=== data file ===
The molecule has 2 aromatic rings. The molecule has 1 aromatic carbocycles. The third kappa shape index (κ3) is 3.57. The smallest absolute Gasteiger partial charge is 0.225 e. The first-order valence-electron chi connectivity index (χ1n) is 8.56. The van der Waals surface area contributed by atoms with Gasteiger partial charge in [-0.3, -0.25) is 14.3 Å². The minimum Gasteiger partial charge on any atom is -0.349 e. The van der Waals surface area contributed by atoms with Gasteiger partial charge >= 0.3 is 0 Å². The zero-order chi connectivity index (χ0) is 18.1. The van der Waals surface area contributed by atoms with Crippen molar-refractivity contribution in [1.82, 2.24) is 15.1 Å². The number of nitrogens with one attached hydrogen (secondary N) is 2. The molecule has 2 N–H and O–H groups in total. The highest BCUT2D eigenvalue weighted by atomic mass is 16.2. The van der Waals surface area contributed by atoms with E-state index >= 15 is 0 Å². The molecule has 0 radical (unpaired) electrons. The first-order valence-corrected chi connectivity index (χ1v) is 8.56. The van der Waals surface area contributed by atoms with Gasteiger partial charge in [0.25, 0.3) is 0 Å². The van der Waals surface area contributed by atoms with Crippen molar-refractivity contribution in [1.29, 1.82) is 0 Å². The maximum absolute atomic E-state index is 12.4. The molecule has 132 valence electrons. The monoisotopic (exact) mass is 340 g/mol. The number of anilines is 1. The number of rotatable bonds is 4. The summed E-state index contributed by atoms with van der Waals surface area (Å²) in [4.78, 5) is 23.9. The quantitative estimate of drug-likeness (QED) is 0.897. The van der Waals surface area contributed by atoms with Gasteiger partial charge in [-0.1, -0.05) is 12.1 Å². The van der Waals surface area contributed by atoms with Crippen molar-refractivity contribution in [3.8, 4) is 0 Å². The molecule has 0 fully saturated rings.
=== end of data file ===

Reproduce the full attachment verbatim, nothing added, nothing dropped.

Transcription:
The molecule has 2 aromatic rings. The molecule has 1 aromatic carbocycles. The third kappa shape index (κ3) is 3.57. The smallest absolute Gasteiger partial charge is 0.225 e. The first-order valence-electron chi connectivity index (χ1n) is 8.56. The van der Waals surface area contributed by atoms with Gasteiger partial charge in [-0.3, -0.25) is 14.3 Å². The minimum Gasteiger partial charge on any atom is -0.349 e. The van der Waals surface area contributed by atoms with Gasteiger partial charge >= 0.3 is 0 Å². The zero-order chi connectivity index (χ0) is 18.1. The van der Waals surface area contributed by atoms with Crippen molar-refractivity contribution in [1.82, 2.24) is 15.1 Å². The number of nitrogens with one attached hydrogen (secondary N) is 2. The molecule has 2 N–H and O–H groups in total. The highest BCUT2D eigenvalue weighted by atomic mass is 16.2. The van der Waals surface area contributed by atoms with E-state index >= 15 is 0 Å². The molecule has 0 radical (unpaired) electrons. The first-order valence-corrected chi connectivity index (χ1v) is 8.56. The van der Waals surface area contributed by atoms with Gasteiger partial charge in [0.25, 0.3) is 0 Å². The van der Waals surface area contributed by atoms with Crippen molar-refractivity contribution in [1.29, 1.82) is 0 Å². The maximum absolute atomic E-state index is 12.4. The molecule has 132 valence electrons. The monoisotopic (exact) mass is 340 g/mol. The number of anilines is 1. The number of rotatable bonds is 4. The summed E-state index contributed by atoms with van der Waals surface area (Å²) in [4.78, 5) is 23.9. The quantitative estimate of drug-likeness (QED) is 0.897. The van der Waals surface area contributed by atoms with Gasteiger partial charge in [-0.1, -0.05) is 12.1 Å². The van der Waals surface area contributed by atoms with Crippen molar-refractivity contribution in [3.8, 4) is 0 Å². The molecule has 0 fully saturated rings.